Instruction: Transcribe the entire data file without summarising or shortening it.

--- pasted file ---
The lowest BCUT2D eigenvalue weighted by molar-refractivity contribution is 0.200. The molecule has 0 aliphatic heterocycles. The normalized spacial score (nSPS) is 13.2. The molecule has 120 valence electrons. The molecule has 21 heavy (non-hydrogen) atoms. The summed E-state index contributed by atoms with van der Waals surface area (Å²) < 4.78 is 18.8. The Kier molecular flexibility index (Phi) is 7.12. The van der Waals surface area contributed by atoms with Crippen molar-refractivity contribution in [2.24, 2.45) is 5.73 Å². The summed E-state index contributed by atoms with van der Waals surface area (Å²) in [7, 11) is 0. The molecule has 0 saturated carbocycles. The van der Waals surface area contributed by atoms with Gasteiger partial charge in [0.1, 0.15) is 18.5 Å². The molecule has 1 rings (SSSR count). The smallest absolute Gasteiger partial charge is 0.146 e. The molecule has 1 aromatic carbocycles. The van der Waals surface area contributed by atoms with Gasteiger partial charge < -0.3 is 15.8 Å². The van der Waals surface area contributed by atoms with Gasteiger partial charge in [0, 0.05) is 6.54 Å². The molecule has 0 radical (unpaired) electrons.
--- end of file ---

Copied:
The lowest BCUT2D eigenvalue weighted by molar-refractivity contribution is 0.200. The molecule has 0 aliphatic heterocycles. The normalized spacial score (nSPS) is 13.2. The molecule has 120 valence electrons. The molecule has 21 heavy (non-hydrogen) atoms. The summed E-state index contributed by atoms with van der Waals surface area (Å²) < 4.78 is 18.8. The Kier molecular flexibility index (Phi) is 7.12. The van der Waals surface area contributed by atoms with Crippen molar-refractivity contribution in [2.24, 2.45) is 5.73 Å². The summed E-state index contributed by atoms with van der Waals surface area (Å²) in [7, 11) is 0. The molecule has 0 saturated carbocycles. The van der Waals surface area contributed by atoms with Gasteiger partial charge in [0.1, 0.15) is 18.5 Å². The molecule has 1 rings (SSSR count). The smallest absolute Gasteiger partial charge is 0.146 e. The molecule has 1 aromatic carbocycles. The van der Waals surface area contributed by atoms with Gasteiger partial charge < -0.3 is 15.8 Å². The van der Waals surface area contributed by atoms with Gasteiger partial charge in [0, 0.05) is 6.54 Å². The molecule has 0 radical (unpaired) electrons.